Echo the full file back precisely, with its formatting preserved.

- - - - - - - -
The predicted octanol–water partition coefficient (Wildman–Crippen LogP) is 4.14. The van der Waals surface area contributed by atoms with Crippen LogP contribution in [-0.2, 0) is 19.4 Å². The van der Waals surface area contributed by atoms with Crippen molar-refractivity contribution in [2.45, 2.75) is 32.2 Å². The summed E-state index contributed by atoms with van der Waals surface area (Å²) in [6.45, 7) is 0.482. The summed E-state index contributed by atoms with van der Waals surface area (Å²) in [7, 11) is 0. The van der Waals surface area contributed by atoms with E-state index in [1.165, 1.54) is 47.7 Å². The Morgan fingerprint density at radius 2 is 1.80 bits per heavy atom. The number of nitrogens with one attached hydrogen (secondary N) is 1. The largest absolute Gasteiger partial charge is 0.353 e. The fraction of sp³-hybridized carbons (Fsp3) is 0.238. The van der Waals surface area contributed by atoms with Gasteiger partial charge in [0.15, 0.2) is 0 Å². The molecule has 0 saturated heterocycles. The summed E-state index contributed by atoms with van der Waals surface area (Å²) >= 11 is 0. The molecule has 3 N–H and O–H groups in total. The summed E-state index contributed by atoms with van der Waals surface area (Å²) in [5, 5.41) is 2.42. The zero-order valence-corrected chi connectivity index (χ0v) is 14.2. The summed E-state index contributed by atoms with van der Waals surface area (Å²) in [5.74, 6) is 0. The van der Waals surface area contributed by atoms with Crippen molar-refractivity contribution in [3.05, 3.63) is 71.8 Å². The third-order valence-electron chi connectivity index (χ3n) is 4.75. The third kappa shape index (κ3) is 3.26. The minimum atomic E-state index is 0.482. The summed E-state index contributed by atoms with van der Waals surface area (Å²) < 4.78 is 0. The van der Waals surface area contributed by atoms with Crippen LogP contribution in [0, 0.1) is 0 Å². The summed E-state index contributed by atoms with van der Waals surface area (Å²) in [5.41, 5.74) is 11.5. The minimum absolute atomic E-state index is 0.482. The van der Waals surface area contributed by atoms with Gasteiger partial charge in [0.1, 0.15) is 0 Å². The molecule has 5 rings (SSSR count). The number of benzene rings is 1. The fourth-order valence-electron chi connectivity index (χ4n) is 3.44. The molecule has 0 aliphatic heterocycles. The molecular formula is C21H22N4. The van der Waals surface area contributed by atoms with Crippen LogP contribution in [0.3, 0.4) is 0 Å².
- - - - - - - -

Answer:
The predicted octanol–water partition coefficient (Wildman–Crippen LogP) is 4.14. The van der Waals surface area contributed by atoms with Crippen LogP contribution in [-0.2, 0) is 19.4 Å². The van der Waals surface area contributed by atoms with Crippen molar-refractivity contribution in [2.45, 2.75) is 32.2 Å². The summed E-state index contributed by atoms with van der Waals surface area (Å²) in [6.45, 7) is 0.482. The summed E-state index contributed by atoms with van der Waals surface area (Å²) in [7, 11) is 0. The van der Waals surface area contributed by atoms with E-state index in [1.165, 1.54) is 47.7 Å². The Morgan fingerprint density at radius 2 is 1.80 bits per heavy atom. The number of nitrogens with one attached hydrogen (secondary N) is 1. The largest absolute Gasteiger partial charge is 0.353 e. The fraction of sp³-hybridized carbons (Fsp3) is 0.238. The van der Waals surface area contributed by atoms with Gasteiger partial charge in [0.15, 0.2) is 0 Å². The molecule has 0 saturated heterocycles. The summed E-state index contributed by atoms with van der Waals surface area (Å²) >= 11 is 0. The molecule has 3 N–H and O–H groups in total. The summed E-state index contributed by atoms with van der Waals surface area (Å²) in [5, 5.41) is 2.42. The zero-order valence-corrected chi connectivity index (χ0v) is 14.2. The summed E-state index contributed by atoms with van der Waals surface area (Å²) in [5.74, 6) is 0. The van der Waals surface area contributed by atoms with Crippen molar-refractivity contribution in [3.05, 3.63) is 71.8 Å². The third-order valence-electron chi connectivity index (χ3n) is 4.75. The third kappa shape index (κ3) is 3.26. The minimum atomic E-state index is 0.482. The summed E-state index contributed by atoms with van der Waals surface area (Å²) < 4.78 is 0. The van der Waals surface area contributed by atoms with Crippen LogP contribution in [0, 0.1) is 0 Å². The summed E-state index contributed by atoms with van der Waals surface area (Å²) in [5.41, 5.74) is 11.5. The minimum absolute atomic E-state index is 0.482. The van der Waals surface area contributed by atoms with Gasteiger partial charge in [0.1, 0.15) is 0 Å². The molecule has 5 rings (SSSR count). The number of benzene rings is 1. The fourth-order valence-electron chi connectivity index (χ4n) is 3.44. The molecule has 0 aliphatic heterocycles. The molecular formula is C21H22N4. The van der Waals surface area contributed by atoms with Crippen LogP contribution in [0.3, 0.4) is 0 Å².